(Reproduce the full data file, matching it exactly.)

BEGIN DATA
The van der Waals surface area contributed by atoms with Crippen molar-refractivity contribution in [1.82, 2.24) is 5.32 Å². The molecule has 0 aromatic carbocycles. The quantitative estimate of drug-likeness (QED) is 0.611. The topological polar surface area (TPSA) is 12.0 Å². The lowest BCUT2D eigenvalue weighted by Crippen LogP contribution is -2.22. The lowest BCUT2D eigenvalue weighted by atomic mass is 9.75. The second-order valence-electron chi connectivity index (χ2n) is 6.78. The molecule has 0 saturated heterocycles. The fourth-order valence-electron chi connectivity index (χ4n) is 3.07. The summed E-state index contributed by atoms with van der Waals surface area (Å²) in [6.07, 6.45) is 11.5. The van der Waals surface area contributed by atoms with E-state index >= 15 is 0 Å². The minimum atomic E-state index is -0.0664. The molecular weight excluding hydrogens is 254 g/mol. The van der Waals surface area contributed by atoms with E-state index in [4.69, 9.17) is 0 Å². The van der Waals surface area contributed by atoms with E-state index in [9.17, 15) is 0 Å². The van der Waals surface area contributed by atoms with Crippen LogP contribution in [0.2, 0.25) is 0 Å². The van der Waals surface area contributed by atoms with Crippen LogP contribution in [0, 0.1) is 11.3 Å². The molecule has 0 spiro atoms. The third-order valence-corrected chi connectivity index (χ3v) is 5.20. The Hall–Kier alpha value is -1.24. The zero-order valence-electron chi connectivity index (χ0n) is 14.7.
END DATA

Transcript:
The van der Waals surface area contributed by atoms with Crippen molar-refractivity contribution in [1.82, 2.24) is 5.32 Å². The molecule has 0 aromatic carbocycles. The quantitative estimate of drug-likeness (QED) is 0.611. The topological polar surface area (TPSA) is 12.0 Å². The lowest BCUT2D eigenvalue weighted by Crippen LogP contribution is -2.22. The lowest BCUT2D eigenvalue weighted by atomic mass is 9.75. The second-order valence-electron chi connectivity index (χ2n) is 6.78. The molecule has 0 saturated heterocycles. The fourth-order valence-electron chi connectivity index (χ4n) is 3.07. The summed E-state index contributed by atoms with van der Waals surface area (Å²) in [6.07, 6.45) is 11.5. The van der Waals surface area contributed by atoms with E-state index >= 15 is 0 Å². The minimum atomic E-state index is -0.0664. The molecular weight excluding hydrogens is 254 g/mol. The van der Waals surface area contributed by atoms with E-state index in [4.69, 9.17) is 0 Å². The van der Waals surface area contributed by atoms with E-state index in [9.17, 15) is 0 Å². The van der Waals surface area contributed by atoms with Crippen LogP contribution in [0.2, 0.25) is 0 Å². The van der Waals surface area contributed by atoms with Crippen LogP contribution in [0, 0.1) is 11.3 Å². The molecule has 0 spiro atoms. The third-order valence-corrected chi connectivity index (χ3v) is 5.20. The Hall–Kier alpha value is -1.24. The zero-order valence-electron chi connectivity index (χ0n) is 14.7.